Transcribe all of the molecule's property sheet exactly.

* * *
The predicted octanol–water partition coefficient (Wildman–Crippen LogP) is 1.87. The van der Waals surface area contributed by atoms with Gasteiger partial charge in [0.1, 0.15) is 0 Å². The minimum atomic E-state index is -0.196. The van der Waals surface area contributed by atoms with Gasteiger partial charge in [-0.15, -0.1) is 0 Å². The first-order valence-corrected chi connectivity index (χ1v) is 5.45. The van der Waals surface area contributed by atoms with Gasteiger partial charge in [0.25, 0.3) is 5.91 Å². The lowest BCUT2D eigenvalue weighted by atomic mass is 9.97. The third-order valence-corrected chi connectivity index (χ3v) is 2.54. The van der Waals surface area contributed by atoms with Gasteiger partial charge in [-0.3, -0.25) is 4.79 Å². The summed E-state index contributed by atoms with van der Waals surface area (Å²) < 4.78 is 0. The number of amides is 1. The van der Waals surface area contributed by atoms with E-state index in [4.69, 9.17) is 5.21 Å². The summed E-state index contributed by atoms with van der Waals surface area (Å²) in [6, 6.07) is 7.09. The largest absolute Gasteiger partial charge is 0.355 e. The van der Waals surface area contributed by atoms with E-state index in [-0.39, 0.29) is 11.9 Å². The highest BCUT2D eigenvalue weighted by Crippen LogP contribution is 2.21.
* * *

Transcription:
The predicted octanol–water partition coefficient (Wildman–Crippen LogP) is 1.87. The van der Waals surface area contributed by atoms with Gasteiger partial charge in [0.1, 0.15) is 0 Å². The minimum atomic E-state index is -0.196. The van der Waals surface area contributed by atoms with Gasteiger partial charge in [-0.15, -0.1) is 0 Å². The first-order valence-corrected chi connectivity index (χ1v) is 5.45. The van der Waals surface area contributed by atoms with Gasteiger partial charge in [0.25, 0.3) is 5.91 Å². The lowest BCUT2D eigenvalue weighted by atomic mass is 9.97. The third-order valence-corrected chi connectivity index (χ3v) is 2.54. The van der Waals surface area contributed by atoms with Gasteiger partial charge in [-0.3, -0.25) is 4.79 Å². The summed E-state index contributed by atoms with van der Waals surface area (Å²) < 4.78 is 0. The number of amides is 1. The van der Waals surface area contributed by atoms with E-state index in [4.69, 9.17) is 5.21 Å². The summed E-state index contributed by atoms with van der Waals surface area (Å²) in [6, 6.07) is 7.09. The largest absolute Gasteiger partial charge is 0.355 e. The van der Waals surface area contributed by atoms with E-state index in [-0.39, 0.29) is 11.9 Å². The highest BCUT2D eigenvalue weighted by Crippen LogP contribution is 2.21.